A few years ago I got into jogging – and couldn’t stop. I did some extreme runs – between cities! I’m not going to encourage you to start running marathons but I do want to talk up the benefits of walking.
I say take every opportunity you can to walk. It’s fine to have lofty ideas about going to the gym three times a week, it’s even better when you actually execute that idea and get to the gym but too often life gets in the way and we don’t exercise as much as we should. If you walk whenever you can, you will be ‘accumulating’ exercise and that does count for something!
Walk when you can
You might not be able to walk to work, but how about parking your car a couple of blocks from the station and walking for 15 minutes before you arrive at work? Or go for a walk straight after breakfast before starting household chores? Never take the lift or escalators if you can take the stairs between floors.
The big question is should you be walking briskly or leisurely? I am not a big fan of pets – I’m neither a dog nor a cat person, but dog-owners tell me that the good thing about owning a pooch is that you feel compelled to walk the animal every day.
It turns out that walking briskly is definitely better for you than strolling slowly. The Mayo Clinic has just done a study looking at the benefits of walking slowly compared to walking quickly.
Just for your information, the Mayo Clinic is the number one hospital in the United States. It is also a not-for-profit academic research medical centre, employing 4,500 doctors and scientists. Believe me, you can trust the research that comes out of the Mayo Centre.
Walking fast increases your life expectancy
A recent study published in the Mayo Clinic Proceedings found that ‘fast walkers’ could be improving their life expectancy by 15 to 20 years. The study looked at the walking patterns of 475,000 people in Britain with an average age of 52. It found that the fast-walkers live longer.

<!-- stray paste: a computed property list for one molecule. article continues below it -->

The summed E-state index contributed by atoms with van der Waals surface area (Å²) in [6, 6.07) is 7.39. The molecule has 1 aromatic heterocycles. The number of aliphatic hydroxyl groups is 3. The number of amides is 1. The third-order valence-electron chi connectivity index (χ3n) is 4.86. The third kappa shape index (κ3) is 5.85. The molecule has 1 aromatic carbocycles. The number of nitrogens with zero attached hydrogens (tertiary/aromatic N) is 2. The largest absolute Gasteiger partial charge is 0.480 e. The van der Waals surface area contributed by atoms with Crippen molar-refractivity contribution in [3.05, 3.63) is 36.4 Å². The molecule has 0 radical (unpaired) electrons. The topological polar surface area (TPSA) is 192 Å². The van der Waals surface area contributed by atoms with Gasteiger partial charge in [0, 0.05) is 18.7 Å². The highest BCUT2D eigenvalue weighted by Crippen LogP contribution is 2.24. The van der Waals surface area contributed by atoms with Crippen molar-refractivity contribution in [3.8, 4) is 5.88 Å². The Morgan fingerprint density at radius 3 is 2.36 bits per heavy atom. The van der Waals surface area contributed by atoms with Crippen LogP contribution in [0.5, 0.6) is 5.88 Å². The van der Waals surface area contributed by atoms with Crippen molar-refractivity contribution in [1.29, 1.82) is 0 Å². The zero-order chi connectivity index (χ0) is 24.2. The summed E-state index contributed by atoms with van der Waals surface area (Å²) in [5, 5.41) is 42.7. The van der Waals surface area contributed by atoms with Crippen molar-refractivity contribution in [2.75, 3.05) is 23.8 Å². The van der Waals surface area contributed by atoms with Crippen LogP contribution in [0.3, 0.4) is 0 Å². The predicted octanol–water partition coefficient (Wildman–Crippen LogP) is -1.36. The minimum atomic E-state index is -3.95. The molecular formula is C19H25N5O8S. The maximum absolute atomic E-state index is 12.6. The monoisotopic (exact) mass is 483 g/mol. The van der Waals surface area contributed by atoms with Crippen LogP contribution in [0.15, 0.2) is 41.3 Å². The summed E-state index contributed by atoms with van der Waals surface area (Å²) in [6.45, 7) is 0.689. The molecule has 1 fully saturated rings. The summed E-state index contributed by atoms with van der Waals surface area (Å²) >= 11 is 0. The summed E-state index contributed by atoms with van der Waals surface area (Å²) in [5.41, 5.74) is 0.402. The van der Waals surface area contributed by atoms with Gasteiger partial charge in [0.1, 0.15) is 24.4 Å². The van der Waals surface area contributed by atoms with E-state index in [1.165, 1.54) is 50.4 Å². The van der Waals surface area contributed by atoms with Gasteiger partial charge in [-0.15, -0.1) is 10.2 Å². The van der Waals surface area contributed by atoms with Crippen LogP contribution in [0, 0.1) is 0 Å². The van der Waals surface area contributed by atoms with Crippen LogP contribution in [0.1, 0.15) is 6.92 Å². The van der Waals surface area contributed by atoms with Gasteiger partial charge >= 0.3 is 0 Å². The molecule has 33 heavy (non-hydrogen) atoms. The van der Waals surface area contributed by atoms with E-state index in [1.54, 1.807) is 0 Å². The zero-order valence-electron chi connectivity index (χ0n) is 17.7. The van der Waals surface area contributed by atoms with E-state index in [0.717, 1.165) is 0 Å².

Why did American researchers use British subjects? Britain is running a project looking at the health of middle-aged people as part of the UK Biobank. It has signed up as many middle-aged people as it could find! The almost half-a-million middle-aged people were recruited at 22 centres in England, Scotland and Wales. Participants were told about the study through their family doctors. Just think about the wealth of knowledge this study will collect on the aging process. Researchers plan on using this information to develop strategies to keep middle-aged people healthy. I don’t know about you, but I think that is a fantastic idea!
Lead researcher Professor Tom Yates, from the University of Leicester, said the findings about fast walking reinforce the importance of physical fitness – it keeps your body weight down and increases your life expectancy. Encouraging people to walk more quickly might just add years to their lives!
Fast walking can add more than a decade to your life expectancy
The study found that slow walkers had a life expectancy of 72.4 years for women and 64.8 years for men. On the other hand, the people who reported taking brisk walks regularly had a life expectancy of about 87 years in women and about 86 years in men.
The study measured walking pace, body mass, waist circumference and body-fat percentage of the UK Biobank cohort. Walking pace was self-assessed by participants with a single-item question: “How would you describe your usual walking pace? (1) Slow pace, (2) Steady/average pace, (3) Brisk pace.”